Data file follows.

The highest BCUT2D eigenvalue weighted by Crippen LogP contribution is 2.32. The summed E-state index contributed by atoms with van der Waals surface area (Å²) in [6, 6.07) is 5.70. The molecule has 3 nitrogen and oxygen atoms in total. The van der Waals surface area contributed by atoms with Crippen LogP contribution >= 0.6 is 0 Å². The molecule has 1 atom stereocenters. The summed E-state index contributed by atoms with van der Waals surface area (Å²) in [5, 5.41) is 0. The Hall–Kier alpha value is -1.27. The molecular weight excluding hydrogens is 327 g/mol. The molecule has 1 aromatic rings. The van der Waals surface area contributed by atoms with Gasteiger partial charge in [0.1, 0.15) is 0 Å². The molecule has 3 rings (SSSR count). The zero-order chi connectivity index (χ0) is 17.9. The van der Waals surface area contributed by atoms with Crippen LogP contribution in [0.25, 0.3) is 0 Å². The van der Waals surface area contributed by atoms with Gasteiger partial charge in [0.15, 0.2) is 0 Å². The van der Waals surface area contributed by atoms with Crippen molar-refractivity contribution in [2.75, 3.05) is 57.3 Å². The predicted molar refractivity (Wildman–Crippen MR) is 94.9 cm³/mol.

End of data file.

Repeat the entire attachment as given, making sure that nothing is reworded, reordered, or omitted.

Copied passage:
The highest BCUT2D eigenvalue weighted by Crippen LogP contribution is 2.32. The summed E-state index contributed by atoms with van der Waals surface area (Å²) in [6, 6.07) is 5.70. The molecule has 3 nitrogen and oxygen atoms in total. The van der Waals surface area contributed by atoms with Crippen LogP contribution >= 0.6 is 0 Å². The molecule has 1 atom stereocenters. The summed E-state index contributed by atoms with van der Waals surface area (Å²) in [5, 5.41) is 0. The Hall–Kier alpha value is -1.27. The molecular weight excluding hydrogens is 327 g/mol. The molecule has 1 aromatic rings. The van der Waals surface area contributed by atoms with Gasteiger partial charge in [0.1, 0.15) is 0 Å². The molecule has 3 rings (SSSR count). The zero-order chi connectivity index (χ0) is 17.9. The van der Waals surface area contributed by atoms with Crippen LogP contribution in [0.25, 0.3) is 0 Å². The van der Waals surface area contributed by atoms with Gasteiger partial charge in [0.15, 0.2) is 0 Å². The van der Waals surface area contributed by atoms with Crippen molar-refractivity contribution in [2.75, 3.05) is 57.3 Å². The predicted molar refractivity (Wildman–Crippen MR) is 94.9 cm³/mol.